Chopping up the larger plants and branches will speed up decomposition
A garden compost turns your leaves, grass clippings, and garden waste into a fabulous source of nutrients for your plants
A garden waste compost bin is different from a food waste compost bin. A garden waste compost is open to the elements, and is used only for leaves and plant materials, not for food.
Although experts obsess about moisture optimization and carbon-nitrogen ratios, garden waste composting is low-maintenance and easy, and even those with small gardens can benefit.
Garden Composts Should be Convenient with Good Drainage
Almost any underused space can be utilized for a garden waste compost. Find a location that is out of sight but still easy and convenient to access. Make sure that it is not against a building or a hedge. The spot needs be level and to have good drainage, with soil or gravel at the base. Select a location that will likely be permanent, because moving a half-decayed compost pile can be messy and inconvenient.
Use a Container
Although garden waste can be composted in a large pile, a structure or bin to contain the compost and protect it from the elements is preferred. The size of the container can range from a garbage bin-sized to an enclosure made of scrap wood or discarded wood pallets, and depends how much material your garden produces.
An open wood container or a combination of wood/chicken wire is ideal, as you want to maximize the air circulation to help the material break down and to keep the compost from stinking.
A No-food Compost
Grass clippings, leaves, small twigs, old raspberry canes, garden plants and old blooms can all go into the garden waste compost.
Do not introduce any food, vegetables or fruit into your garden waste compost unless you want to end up hosting an ongoing buffet for all the neighborhood rats and raccoons (trust me on this, I know from experience).
Even seemingly innocent items such as deadfall fruit and mouldy jack-o-lanterns will attract hungry rodents to your yard.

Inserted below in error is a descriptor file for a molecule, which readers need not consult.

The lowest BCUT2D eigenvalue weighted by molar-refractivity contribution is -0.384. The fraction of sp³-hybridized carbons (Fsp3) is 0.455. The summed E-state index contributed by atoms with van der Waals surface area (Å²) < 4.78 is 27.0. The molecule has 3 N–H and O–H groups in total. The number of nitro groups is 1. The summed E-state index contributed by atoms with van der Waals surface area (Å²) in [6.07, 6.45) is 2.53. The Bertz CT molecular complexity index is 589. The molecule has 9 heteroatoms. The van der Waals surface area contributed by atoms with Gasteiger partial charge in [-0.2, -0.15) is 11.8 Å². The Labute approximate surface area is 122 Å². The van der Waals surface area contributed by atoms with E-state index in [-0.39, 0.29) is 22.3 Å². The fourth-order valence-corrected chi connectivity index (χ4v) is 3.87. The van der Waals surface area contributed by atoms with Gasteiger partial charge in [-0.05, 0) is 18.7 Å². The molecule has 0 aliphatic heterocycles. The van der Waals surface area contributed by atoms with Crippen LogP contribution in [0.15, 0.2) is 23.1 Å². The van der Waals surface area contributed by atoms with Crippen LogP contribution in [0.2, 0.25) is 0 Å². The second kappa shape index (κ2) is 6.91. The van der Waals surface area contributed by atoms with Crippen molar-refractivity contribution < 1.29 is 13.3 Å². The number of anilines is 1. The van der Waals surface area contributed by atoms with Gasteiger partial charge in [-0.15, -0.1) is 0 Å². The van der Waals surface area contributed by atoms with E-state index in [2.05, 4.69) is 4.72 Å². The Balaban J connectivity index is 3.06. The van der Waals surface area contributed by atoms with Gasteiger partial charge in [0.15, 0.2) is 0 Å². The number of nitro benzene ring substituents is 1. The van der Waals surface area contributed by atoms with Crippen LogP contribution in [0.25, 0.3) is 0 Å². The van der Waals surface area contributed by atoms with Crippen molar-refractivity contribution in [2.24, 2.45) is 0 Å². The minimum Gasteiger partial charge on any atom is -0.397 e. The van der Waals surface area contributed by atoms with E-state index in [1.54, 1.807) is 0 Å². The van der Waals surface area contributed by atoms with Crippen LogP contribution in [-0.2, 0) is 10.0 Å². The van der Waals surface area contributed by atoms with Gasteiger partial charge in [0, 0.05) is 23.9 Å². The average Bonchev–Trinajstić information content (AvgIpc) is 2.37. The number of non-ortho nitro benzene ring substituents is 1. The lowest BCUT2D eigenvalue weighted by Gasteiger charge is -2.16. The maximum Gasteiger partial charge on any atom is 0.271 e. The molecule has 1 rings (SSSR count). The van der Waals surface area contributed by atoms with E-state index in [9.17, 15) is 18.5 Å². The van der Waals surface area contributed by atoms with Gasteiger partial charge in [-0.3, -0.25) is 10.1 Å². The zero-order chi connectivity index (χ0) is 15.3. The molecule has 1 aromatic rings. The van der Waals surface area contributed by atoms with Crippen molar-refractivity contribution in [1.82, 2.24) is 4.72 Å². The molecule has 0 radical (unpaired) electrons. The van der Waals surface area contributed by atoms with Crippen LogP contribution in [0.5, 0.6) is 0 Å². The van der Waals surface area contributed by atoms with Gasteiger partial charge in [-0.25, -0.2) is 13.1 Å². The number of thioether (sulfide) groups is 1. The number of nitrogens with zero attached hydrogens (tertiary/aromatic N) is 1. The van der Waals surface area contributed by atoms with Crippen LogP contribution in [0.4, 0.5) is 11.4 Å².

Increase Decomposition by Chopping Things Up
Chopping up the larger plants and branches will increase the surface areas to accelerate decomposition. Hard wood branches, evergreen leaves and cedar hedge clippings take a long time to break down, so you may want to put those items into the municipal yard waste.
Also for the municipal waste: invasive plants, weeds that have gone to seed, diseased plants, and anything that has been chemically sprayed. The finished compost will eventually go on your garden, so avoid adding any “yuck elements,” such as animal feces or dead birds.
Air Circulation is the Key to Compost Success
The key to successful composting is adequate air circulation. A layer of branches or canes at the bottom of the pile will encourage air circulation from the bottom. Don’t compress or step on the compost pile to pack it down. As well, aerating or turning the pile weekly with a compost aerator or a pitchfork is recommended. During the wet winter months, lightly covering the compost with a plastic tarp will prevent the pile from becoming water-saturated.
The Compost Process
The compost process depends on a magic mix of temperature, moisture and microorganisms to break down the plant material. This time of year, when the temperatures are starting to drop, may not be ideal for starting a compost bin, however this is when gardens produce the most leaves and waste material.
When spring arrives and the weather warms up, the material will rapidly begin to decompose, and your first batch of finished compost will likely be ready in mid to late summer.